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The Impact of COVID-19 on Aquatic Venues: How to Ensure Safety

Public aquatic centers in most areas have reopened, and if you’ve been looking forward to visiting the pool, swim spas, or the hot tubs around you, you’re probably wondering what safe options are open to you.

First, it’s important to note that there’s no evidence that COVID-19 can spread among people through recreational waters –pools, water playgrounds, hot tubs, and other water bodies like lakes and waterparks. So, the possibility of contracting the virus at the pool doesn’t depend on how long you stay in the water, it’s dependent on the safety measures you take while you are around the venue.

To stay safe while at the beach, here are the important measures you should take.

  • Follow your local community’s guide on aquatic venue use.

Although private pools are much safer, your public aquatic venue operators should maintain healthy environments by sanitizing and disinfecting frequently touched surfaces and shared objects.

  • Practice social distancing, even in water

Even though there’s no evidence that COVID-19 can spread in water, there’s a possibility of contracting it if you stay too close to an infected person. Stay at 6 feet away from other people everywhere you are around the pool.

  • Use local swimming pools or beaches

There are a couple of reasons why this is a wise decision. First, you can use the information available to you from your local authorities to decide how safe the pool areas are (or not). Then, traveling to a swimming pool outside your vicinity heightens the possibility of contracting the virus even before you get to the pool.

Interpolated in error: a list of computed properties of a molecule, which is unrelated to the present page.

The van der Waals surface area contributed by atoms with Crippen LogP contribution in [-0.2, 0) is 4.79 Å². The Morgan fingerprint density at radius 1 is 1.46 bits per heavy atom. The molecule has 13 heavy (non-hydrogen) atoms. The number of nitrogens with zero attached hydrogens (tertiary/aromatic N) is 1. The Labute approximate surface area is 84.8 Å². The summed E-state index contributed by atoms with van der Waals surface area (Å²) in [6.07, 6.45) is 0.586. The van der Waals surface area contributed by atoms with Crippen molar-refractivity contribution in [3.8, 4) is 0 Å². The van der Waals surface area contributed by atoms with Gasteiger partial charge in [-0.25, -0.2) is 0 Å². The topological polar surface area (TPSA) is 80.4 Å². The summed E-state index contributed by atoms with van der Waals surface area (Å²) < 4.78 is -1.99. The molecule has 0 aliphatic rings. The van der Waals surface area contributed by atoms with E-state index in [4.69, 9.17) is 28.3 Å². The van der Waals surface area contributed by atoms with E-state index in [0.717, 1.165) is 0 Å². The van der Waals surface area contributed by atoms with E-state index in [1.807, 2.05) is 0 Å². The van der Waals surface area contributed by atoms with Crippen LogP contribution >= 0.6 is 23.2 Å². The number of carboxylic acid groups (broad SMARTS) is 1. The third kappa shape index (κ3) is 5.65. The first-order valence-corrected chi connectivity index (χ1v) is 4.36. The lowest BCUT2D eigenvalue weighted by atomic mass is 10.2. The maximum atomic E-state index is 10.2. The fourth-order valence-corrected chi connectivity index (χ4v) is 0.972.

• Go with necessary items

Asides from your regular sunscreen and towels, you should pack your bags with hand sanitizers, toilet paper, and enough water to last you while at the pool. Besides, do not share these essential items with other people, especially if you didn’t arrive together.

  • Wear a mask, but not inside the pool

Wearing a face covering in the pool will make it difficult for you to breathe, so it isn’t advisable. However, you still need the face mask to protect you from one-on-one contact, especially when you come in close contact with others (in places like bathrooms).

  • Sanitize as much as you can

Although hand washing is the safer option, it may be quite challenging to follow through because of the pool or beach setting. Instead, you can make sure you sanitize your hands periodically with an alcohol-based hand sanitizer.

  • Go during the less busy periods

This helps you avoid many people gathering in a disorganized way. Ultimately, it reduces the possibility of getting infected. However, if you enjoy having many people around, then go with trusted friends and families.

It’s important to note that you shouldn’t put yourself or others at risk of getting infected. Whenever you feel sick, avoid public spaces like the swimming pools until you’re sure of your health status.